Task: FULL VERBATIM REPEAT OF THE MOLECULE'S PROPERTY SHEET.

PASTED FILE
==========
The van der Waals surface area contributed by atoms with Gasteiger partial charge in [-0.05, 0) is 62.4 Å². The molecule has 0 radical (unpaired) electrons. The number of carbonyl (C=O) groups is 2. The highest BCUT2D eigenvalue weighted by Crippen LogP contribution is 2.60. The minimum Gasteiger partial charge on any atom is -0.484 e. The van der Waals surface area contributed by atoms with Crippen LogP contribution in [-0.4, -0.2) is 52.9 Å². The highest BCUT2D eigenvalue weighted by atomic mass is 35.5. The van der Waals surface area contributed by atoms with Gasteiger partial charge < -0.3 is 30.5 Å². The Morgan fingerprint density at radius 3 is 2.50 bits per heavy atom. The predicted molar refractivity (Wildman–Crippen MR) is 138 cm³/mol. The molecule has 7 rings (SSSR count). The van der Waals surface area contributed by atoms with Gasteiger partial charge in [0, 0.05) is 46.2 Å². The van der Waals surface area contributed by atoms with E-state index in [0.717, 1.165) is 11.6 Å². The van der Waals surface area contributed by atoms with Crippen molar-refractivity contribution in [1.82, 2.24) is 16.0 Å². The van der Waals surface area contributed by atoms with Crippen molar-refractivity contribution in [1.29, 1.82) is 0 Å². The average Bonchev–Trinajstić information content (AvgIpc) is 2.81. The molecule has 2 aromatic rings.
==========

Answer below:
The van der Waals surface area contributed by atoms with Gasteiger partial charge in [-0.05, 0) is 62.4 Å². The molecule has 0 radical (unpaired) electrons. The number of carbonyl (C=O) groups is 2. The highest BCUT2D eigenvalue weighted by Crippen LogP contribution is 2.60. The minimum Gasteiger partial charge on any atom is -0.484 e. The van der Waals surface area contributed by atoms with Crippen LogP contribution in [-0.4, -0.2) is 52.9 Å². The highest BCUT2D eigenvalue weighted by atomic mass is 35.5. The van der Waals surface area contributed by atoms with Gasteiger partial charge < -0.3 is 30.5 Å². The Morgan fingerprint density at radius 3 is 2.50 bits per heavy atom. The predicted molar refractivity (Wildman–Crippen MR) is 138 cm³/mol. The molecule has 7 rings (SSSR count). The van der Waals surface area contributed by atoms with Gasteiger partial charge in [0, 0.05) is 46.2 Å². The van der Waals surface area contributed by atoms with E-state index in [0.717, 1.165) is 11.6 Å². The van der Waals surface area contributed by atoms with Crippen molar-refractivity contribution in [1.82, 2.24) is 16.0 Å². The van der Waals surface area contributed by atoms with Crippen molar-refractivity contribution in [1.29, 1.82) is 0 Å². The average Bonchev–Trinajstić information content (AvgIpc) is 2.81. The molecule has 2 aromatic rings.